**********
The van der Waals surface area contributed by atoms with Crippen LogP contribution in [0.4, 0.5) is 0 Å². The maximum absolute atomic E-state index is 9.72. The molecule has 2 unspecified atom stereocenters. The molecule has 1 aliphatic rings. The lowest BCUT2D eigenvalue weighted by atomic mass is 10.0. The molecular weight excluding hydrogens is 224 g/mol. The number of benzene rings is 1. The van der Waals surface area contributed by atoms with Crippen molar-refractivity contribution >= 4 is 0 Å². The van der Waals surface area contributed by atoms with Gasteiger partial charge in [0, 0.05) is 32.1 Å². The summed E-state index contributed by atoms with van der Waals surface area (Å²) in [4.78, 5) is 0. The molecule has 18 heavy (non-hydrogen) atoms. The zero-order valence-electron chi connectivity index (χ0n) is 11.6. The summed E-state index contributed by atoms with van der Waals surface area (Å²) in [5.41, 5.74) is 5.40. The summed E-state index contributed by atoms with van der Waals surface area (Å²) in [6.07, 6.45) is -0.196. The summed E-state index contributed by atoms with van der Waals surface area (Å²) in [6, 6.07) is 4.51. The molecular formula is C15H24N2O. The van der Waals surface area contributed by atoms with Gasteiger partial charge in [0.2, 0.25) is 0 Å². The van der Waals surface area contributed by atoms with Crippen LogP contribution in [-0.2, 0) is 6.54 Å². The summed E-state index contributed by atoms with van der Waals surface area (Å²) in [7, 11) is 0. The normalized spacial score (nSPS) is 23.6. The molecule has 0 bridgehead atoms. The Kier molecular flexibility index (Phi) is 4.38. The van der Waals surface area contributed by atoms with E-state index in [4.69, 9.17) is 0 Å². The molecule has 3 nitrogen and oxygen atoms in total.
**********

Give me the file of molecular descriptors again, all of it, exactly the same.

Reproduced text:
The van der Waals surface area contributed by atoms with Crippen LogP contribution in [0.4, 0.5) is 0 Å². The maximum absolute atomic E-state index is 9.72. The molecule has 2 unspecified atom stereocenters. The molecule has 1 aliphatic rings. The lowest BCUT2D eigenvalue weighted by atomic mass is 10.0. The molecular weight excluding hydrogens is 224 g/mol. The number of benzene rings is 1. The van der Waals surface area contributed by atoms with Crippen molar-refractivity contribution >= 4 is 0 Å². The van der Waals surface area contributed by atoms with Gasteiger partial charge in [0, 0.05) is 32.1 Å². The summed E-state index contributed by atoms with van der Waals surface area (Å²) in [4.78, 5) is 0. The molecule has 18 heavy (non-hydrogen) atoms. The zero-order valence-electron chi connectivity index (χ0n) is 11.6. The summed E-state index contributed by atoms with van der Waals surface area (Å²) in [5.41, 5.74) is 5.40. The summed E-state index contributed by atoms with van der Waals surface area (Å²) in [6.07, 6.45) is -0.196. The summed E-state index contributed by atoms with van der Waals surface area (Å²) in [6, 6.07) is 4.51. The molecular formula is C15H24N2O. The van der Waals surface area contributed by atoms with Gasteiger partial charge in [0.2, 0.25) is 0 Å². The van der Waals surface area contributed by atoms with Crippen LogP contribution in [-0.2, 0) is 6.54 Å². The summed E-state index contributed by atoms with van der Waals surface area (Å²) in [7, 11) is 0. The normalized spacial score (nSPS) is 23.6. The molecule has 0 bridgehead atoms. The Kier molecular flexibility index (Phi) is 4.38. The van der Waals surface area contributed by atoms with E-state index in [4.69, 9.17) is 0 Å². The molecule has 3 nitrogen and oxygen atoms in total.